Florida issued 1000s of concealed carry permits without background checks for more than a year

Florida issued 1000s of concealed carry permits without background checks for more than a year
A Florida agency in charge of vetting applicants for concealed gun carry permits didn't run tens of thousands of them against an FBI database, as an employee could not log in. The state saw a spike of applications at the time.

The news, which has sent shockwaves across Twitter, is now being leveraged by Democrats and anti-gun advocates against Florida Agriculture Commissioner Adam Putnam, who is running for Governor. In Florida, the Department of Agriculture is responsible for carrying out background checks for gun licenses.

The revelation stems from a report compiled by the Office of Inspector General in July 2017, which found that, from February 2016 to March 2017, a Division of Licensing employee in charge never used the National Instant Criminal Background Check System (NICS) that ensures deadly firearms do not end up in the wrong hands

The system shows whether an applicant has a criminal record or is otherwise disqualified from buying a gun. A total of over 230 million checks have been made using the system so far, resulting in 1.3 million denials.

While the investigation dates back to last year, the report was only made public on Friday through a records request by The Tampa Bay Times.

The report states that DOL manager Lisa Wilde, who was supposed to use NICS, was having trouble logging in to her account at the database. While she initially contacted the Florida Department of Law Enforcement (FDLE) in an attempt to resolve the issue, this effort was short-lived, as she never made a follow-up call after a brief email exchange.

Wilde, who was found to be “negligent” by the investigators, admitted her fault, telling The Times that she was pressured into processing applications as fast as possible and “dropped the ball” on her other duties. She then claimed that when she was entrusted with the database in 2013, she was only a mailroom employee. “I didn’t understand why I was put in charge of it,” she added. The investigation found that last time she accessed the database was February 26, 2016. However, no one seemed to be bothered with the drop in denials for over a year, until the Bureau of License Issuance (BLI) chief sounded the alarm over the lack of any recent requests in late March 2017.

While there are no statistics as to exactly how many applications went unchecked during that time, it may be well over 260,000, as within the fiscal year from July 2016 to June 2017, a total of 268,000 applications were approved, while 6,470 were denied.

Putnam, who has portrayed a massive increase in concealed weapon license holders as his major achievement, has come under fire following the revelation, with anti-gun violence activists and Democrats calling on him to drop out of the race over a “gross dereliction of duty.”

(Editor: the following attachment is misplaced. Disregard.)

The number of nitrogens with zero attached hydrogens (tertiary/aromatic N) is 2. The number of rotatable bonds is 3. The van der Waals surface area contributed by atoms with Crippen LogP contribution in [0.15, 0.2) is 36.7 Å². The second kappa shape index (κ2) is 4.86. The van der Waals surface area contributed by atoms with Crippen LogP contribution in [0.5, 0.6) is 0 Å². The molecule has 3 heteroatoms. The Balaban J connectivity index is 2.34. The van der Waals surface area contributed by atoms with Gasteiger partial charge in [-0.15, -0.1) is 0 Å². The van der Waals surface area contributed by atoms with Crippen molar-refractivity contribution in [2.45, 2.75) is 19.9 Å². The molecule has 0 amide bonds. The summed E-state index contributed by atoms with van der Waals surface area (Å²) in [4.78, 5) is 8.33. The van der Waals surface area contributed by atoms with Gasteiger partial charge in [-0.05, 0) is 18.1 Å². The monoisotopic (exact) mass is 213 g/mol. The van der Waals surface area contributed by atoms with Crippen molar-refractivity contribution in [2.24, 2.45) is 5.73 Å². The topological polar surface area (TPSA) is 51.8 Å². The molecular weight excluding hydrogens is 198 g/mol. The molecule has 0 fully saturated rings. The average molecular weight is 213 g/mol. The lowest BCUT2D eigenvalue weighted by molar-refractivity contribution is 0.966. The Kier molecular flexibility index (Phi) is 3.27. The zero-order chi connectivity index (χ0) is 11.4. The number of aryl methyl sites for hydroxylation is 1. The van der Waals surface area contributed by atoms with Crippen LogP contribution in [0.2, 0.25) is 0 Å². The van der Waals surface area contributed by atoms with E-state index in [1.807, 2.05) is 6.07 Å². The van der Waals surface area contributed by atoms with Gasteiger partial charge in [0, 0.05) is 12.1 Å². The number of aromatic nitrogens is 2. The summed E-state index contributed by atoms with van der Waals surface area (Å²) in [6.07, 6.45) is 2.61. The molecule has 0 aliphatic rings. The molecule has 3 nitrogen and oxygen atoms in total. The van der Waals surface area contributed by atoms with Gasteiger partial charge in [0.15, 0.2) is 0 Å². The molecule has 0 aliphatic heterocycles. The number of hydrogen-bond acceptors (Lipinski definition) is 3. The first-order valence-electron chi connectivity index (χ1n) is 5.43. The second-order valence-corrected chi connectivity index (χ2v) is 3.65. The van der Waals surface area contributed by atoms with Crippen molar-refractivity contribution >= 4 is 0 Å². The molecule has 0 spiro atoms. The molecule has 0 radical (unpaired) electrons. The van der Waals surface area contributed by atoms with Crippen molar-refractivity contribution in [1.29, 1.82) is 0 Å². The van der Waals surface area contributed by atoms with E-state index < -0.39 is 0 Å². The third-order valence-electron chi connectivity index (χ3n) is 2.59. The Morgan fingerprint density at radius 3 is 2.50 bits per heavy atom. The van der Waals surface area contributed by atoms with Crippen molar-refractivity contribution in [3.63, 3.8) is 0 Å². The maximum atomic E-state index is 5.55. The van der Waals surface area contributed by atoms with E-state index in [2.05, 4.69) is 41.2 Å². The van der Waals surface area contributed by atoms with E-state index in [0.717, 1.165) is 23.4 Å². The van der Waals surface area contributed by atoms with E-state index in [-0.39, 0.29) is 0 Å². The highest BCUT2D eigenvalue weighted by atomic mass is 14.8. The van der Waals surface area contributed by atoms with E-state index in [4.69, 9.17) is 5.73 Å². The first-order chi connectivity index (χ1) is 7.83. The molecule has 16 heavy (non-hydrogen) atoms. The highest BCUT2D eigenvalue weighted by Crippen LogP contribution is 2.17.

Many pointed out that Putnam tweeted he was a “proud NRA sellout” a month after the investigation was concluded and submitted to his office.

“Shockingly irresponsible - for over a year, #FL failed to run proper background checks for concealed carry permits. This is unacceptable & could have put many Floridians in life-threatening danger,” a Twitter user wrote.

Announcing his gubernatorial bid in January, Putnam said that he made Florida “No 1 for law abiding citizens exercising their Second Amendment rights.”

"There are now 1.8 million active conceal weapon license holders in Florida, No. 1 in the nation, up from 800,000 before I came in (to the Agriculture Department),” he boasted.

Responding to the criticism, Putnam’s office said that the agency promptly took measures to rectify the error, “immediately” reviewing 365 applications, and 291 permits were annulled as a result.

Some pointed out that the negligence of one employee in Florida might have endangered lives in other states, as a concealed carry permit issued in Florida is also valid in 36 other states.

The Department, meanwhile, said that it “immediately” fired the employee after becoming aware of her non-compliance with the procedure, and it “thoroughly reviewed every application potentially impacted.”

It said that the FBI database was mainly used to check for “non-criminal disqualifying offenses,” and that the criminal background checks, while available through the FBI system, were conducted via other databases that continued to be available to the employees.

The number of concealed carry permit applications surged in the wake of the Pulse nightclub shooting, which left 49 people dead and 53 injured after gunman Omar Mateen opened fire on revelers on June 12, 2016. While 54,045 new applications were filed in June and July a year before the massacre, that number rose by nearly 24,000 for the same two months in 2016.

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